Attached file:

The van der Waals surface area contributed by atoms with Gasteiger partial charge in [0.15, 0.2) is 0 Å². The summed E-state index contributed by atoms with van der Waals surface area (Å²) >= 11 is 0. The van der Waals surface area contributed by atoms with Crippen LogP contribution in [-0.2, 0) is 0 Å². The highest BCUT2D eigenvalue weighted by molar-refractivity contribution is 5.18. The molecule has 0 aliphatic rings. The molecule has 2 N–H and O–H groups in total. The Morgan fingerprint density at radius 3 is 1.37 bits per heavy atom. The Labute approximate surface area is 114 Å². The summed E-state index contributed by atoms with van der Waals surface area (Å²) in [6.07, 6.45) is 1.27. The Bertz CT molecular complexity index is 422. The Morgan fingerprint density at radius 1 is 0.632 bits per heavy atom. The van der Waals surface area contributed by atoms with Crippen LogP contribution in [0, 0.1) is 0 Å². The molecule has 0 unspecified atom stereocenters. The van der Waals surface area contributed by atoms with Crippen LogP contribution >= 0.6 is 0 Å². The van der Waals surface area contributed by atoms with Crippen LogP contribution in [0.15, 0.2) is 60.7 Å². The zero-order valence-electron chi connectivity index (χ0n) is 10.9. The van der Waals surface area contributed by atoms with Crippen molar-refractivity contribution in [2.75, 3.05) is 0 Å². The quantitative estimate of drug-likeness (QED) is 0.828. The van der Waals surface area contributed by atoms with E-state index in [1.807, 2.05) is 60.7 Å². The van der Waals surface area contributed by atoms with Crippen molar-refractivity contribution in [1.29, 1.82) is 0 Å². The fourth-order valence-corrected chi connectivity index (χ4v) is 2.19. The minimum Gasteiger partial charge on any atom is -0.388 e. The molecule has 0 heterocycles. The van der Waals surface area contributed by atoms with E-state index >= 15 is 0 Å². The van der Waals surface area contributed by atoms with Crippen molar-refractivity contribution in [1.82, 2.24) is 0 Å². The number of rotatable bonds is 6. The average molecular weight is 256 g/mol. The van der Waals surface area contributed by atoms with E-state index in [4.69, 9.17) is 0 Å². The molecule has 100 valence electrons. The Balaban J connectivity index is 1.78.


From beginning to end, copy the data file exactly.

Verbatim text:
The van der Waals surface area contributed by atoms with Gasteiger partial charge in [0.15, 0.2) is 0 Å². The summed E-state index contributed by atoms with van der Waals surface area (Å²) >= 11 is 0. The van der Waals surface area contributed by atoms with Crippen LogP contribution in [-0.2, 0) is 0 Å². The highest BCUT2D eigenvalue weighted by molar-refractivity contribution is 5.18. The molecule has 0 aliphatic rings. The molecule has 2 N–H and O–H groups in total. The Morgan fingerprint density at radius 3 is 1.37 bits per heavy atom. The Labute approximate surface area is 114 Å². The summed E-state index contributed by atoms with van der Waals surface area (Å²) in [6.07, 6.45) is 1.27. The Bertz CT molecular complexity index is 422. The Morgan fingerprint density at radius 1 is 0.632 bits per heavy atom. The van der Waals surface area contributed by atoms with Crippen LogP contribution in [0, 0.1) is 0 Å². The molecule has 0 unspecified atom stereocenters. The van der Waals surface area contributed by atoms with Crippen LogP contribution >= 0.6 is 0 Å². The van der Waals surface area contributed by atoms with Crippen LogP contribution in [0.15, 0.2) is 60.7 Å². The zero-order valence-electron chi connectivity index (χ0n) is 10.9. The van der Waals surface area contributed by atoms with Crippen molar-refractivity contribution in [2.75, 3.05) is 0 Å². The quantitative estimate of drug-likeness (QED) is 0.828. The van der Waals surface area contributed by atoms with E-state index in [1.807, 2.05) is 60.7 Å². The van der Waals surface area contributed by atoms with Crippen molar-refractivity contribution in [1.29, 1.82) is 0 Å². The fourth-order valence-corrected chi connectivity index (χ4v) is 2.19. The minimum Gasteiger partial charge on any atom is -0.388 e. The molecule has 0 heterocycles. The van der Waals surface area contributed by atoms with E-state index >= 15 is 0 Å². The van der Waals surface area contributed by atoms with Crippen molar-refractivity contribution in [1.82, 2.24) is 0 Å². The number of rotatable bonds is 6. The average molecular weight is 256 g/mol. The van der Waals surface area contributed by atoms with E-state index in [4.69, 9.17) is 0 Å². The molecule has 100 valence electrons. The Balaban J connectivity index is 1.78.